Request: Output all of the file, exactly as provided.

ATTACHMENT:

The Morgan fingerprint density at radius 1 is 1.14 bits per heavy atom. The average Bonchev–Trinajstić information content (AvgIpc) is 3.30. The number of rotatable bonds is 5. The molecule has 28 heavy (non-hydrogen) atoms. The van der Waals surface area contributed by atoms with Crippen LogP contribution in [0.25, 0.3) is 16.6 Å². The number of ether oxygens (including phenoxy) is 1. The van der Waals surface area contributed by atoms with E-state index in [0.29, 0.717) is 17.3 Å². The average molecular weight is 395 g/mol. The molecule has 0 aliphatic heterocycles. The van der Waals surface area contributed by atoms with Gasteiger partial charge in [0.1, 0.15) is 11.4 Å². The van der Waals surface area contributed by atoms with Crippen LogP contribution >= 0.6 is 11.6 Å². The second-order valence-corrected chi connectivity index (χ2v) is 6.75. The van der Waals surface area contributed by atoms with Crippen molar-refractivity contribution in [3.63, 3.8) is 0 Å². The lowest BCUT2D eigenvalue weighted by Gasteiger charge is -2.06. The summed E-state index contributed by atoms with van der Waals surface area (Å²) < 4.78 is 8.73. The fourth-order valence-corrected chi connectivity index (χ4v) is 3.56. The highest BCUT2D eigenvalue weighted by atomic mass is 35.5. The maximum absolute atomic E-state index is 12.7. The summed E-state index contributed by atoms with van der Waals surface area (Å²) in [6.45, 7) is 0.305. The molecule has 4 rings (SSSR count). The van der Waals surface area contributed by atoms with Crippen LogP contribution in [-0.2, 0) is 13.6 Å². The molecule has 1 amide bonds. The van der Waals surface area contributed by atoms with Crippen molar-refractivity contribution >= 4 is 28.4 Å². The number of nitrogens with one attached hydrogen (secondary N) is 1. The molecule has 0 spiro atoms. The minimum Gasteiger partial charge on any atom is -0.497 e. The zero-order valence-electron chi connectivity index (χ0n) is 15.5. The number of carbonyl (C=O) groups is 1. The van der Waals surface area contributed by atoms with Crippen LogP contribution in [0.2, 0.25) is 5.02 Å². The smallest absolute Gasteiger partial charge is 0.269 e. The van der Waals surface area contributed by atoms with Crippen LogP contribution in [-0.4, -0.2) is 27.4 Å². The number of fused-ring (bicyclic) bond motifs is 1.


The Morgan fingerprint density at radius 1 is 1.14 bits per heavy atom. The average Bonchev–Trinajstić information content (AvgIpc) is 3.30. The number of rotatable bonds is 5. The molecule has 28 heavy (non-hydrogen) atoms. The van der Waals surface area contributed by atoms with Crippen LogP contribution in [0.25, 0.3) is 16.6 Å². The number of ether oxygens (including phenoxy) is 1. The van der Waals surface area contributed by atoms with E-state index in [0.29, 0.717) is 17.3 Å². The average molecular weight is 395 g/mol. The molecule has 0 aliphatic heterocycles. The van der Waals surface area contributed by atoms with Gasteiger partial charge in [0.1, 0.15) is 11.4 Å². The van der Waals surface area contributed by atoms with Crippen LogP contribution >= 0.6 is 11.6 Å². The second-order valence-corrected chi connectivity index (χ2v) is 6.75. The van der Waals surface area contributed by atoms with Crippen molar-refractivity contribution in [3.63, 3.8) is 0 Å². The lowest BCUT2D eigenvalue weighted by Gasteiger charge is -2.06. The summed E-state index contributed by atoms with van der Waals surface area (Å²) < 4.78 is 8.73. The fourth-order valence-corrected chi connectivity index (χ4v) is 3.56. The highest BCUT2D eigenvalue weighted by atomic mass is 35.5. The maximum absolute atomic E-state index is 12.7. The summed E-state index contributed by atoms with van der Waals surface area (Å²) in [6.45, 7) is 0.305. The molecule has 4 rings (SSSR count). The van der Waals surface area contributed by atoms with Crippen LogP contribution in [-0.2, 0) is 13.6 Å². The molecule has 1 amide bonds. The van der Waals surface area contributed by atoms with Crippen molar-refractivity contribution >= 4 is 28.4 Å². The number of nitrogens with one attached hydrogen (secondary N) is 1. The molecule has 0 spiro atoms. The minimum Gasteiger partial charge on any atom is -0.497 e. The zero-order valence-electron chi connectivity index (χ0n) is 15.5. The number of carbonyl (C=O) groups is 1. The van der Waals surface area contributed by atoms with Crippen LogP contribution in [0.2, 0.25) is 5.02 Å². The smallest absolute Gasteiger partial charge is 0.269 e. The van der Waals surface area contributed by atoms with Crippen LogP contribution in [-0.4, -0.2) is 27.4 Å². The number of fused-ring (bicyclic) bond motifs is 1.